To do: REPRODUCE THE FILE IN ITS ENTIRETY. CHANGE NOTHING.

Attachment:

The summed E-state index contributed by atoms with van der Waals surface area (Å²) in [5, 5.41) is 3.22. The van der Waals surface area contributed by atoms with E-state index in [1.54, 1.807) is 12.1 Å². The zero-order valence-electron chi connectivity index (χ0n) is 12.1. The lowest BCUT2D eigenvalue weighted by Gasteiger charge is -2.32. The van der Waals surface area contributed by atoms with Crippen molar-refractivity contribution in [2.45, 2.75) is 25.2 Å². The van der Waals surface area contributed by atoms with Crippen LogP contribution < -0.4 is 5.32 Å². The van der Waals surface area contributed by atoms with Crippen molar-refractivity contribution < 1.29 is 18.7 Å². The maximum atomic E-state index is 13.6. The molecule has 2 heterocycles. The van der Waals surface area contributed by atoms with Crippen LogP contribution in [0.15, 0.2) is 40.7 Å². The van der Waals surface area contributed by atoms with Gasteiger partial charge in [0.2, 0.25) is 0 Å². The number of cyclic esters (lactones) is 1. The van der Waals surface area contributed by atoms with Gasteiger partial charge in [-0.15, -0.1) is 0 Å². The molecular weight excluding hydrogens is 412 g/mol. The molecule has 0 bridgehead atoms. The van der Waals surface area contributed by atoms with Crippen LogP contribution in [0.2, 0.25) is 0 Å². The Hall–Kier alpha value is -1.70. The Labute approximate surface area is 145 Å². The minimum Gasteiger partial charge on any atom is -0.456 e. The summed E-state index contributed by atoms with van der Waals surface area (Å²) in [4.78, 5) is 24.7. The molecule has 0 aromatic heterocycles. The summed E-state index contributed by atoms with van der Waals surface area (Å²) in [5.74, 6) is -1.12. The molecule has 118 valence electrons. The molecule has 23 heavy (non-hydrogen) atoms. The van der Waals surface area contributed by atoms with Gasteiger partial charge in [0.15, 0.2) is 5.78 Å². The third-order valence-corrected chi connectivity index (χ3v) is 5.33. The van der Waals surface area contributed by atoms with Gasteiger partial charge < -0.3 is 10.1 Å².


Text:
The summed E-state index contributed by atoms with van der Waals surface area (Å²) in [5, 5.41) is 3.22. The van der Waals surface area contributed by atoms with E-state index in [1.54, 1.807) is 12.1 Å². The zero-order valence-electron chi connectivity index (χ0n) is 12.1. The lowest BCUT2D eigenvalue weighted by Gasteiger charge is -2.32. The van der Waals surface area contributed by atoms with Crippen molar-refractivity contribution in [2.45, 2.75) is 25.2 Å². The van der Waals surface area contributed by atoms with Crippen LogP contribution < -0.4 is 5.32 Å². The van der Waals surface area contributed by atoms with Crippen molar-refractivity contribution < 1.29 is 18.7 Å². The maximum atomic E-state index is 13.6. The molecule has 2 heterocycles. The van der Waals surface area contributed by atoms with Crippen LogP contribution in [0.15, 0.2) is 40.7 Å². The van der Waals surface area contributed by atoms with Gasteiger partial charge in [0.2, 0.25) is 0 Å². The number of cyclic esters (lactones) is 1. The van der Waals surface area contributed by atoms with Gasteiger partial charge in [-0.15, -0.1) is 0 Å². The molecular weight excluding hydrogens is 412 g/mol. The molecule has 0 bridgehead atoms. The van der Waals surface area contributed by atoms with Crippen LogP contribution in [0.2, 0.25) is 0 Å². The Hall–Kier alpha value is -1.70. The Labute approximate surface area is 145 Å². The minimum Gasteiger partial charge on any atom is -0.456 e. The summed E-state index contributed by atoms with van der Waals surface area (Å²) in [4.78, 5) is 24.7. The molecule has 0 aromatic heterocycles. The summed E-state index contributed by atoms with van der Waals surface area (Å²) in [5.74, 6) is -1.12. The molecule has 118 valence electrons. The molecule has 23 heavy (non-hydrogen) atoms. The van der Waals surface area contributed by atoms with Gasteiger partial charge in [0.15, 0.2) is 5.78 Å². The third-order valence-corrected chi connectivity index (χ3v) is 5.33. The van der Waals surface area contributed by atoms with Gasteiger partial charge < -0.3 is 10.1 Å².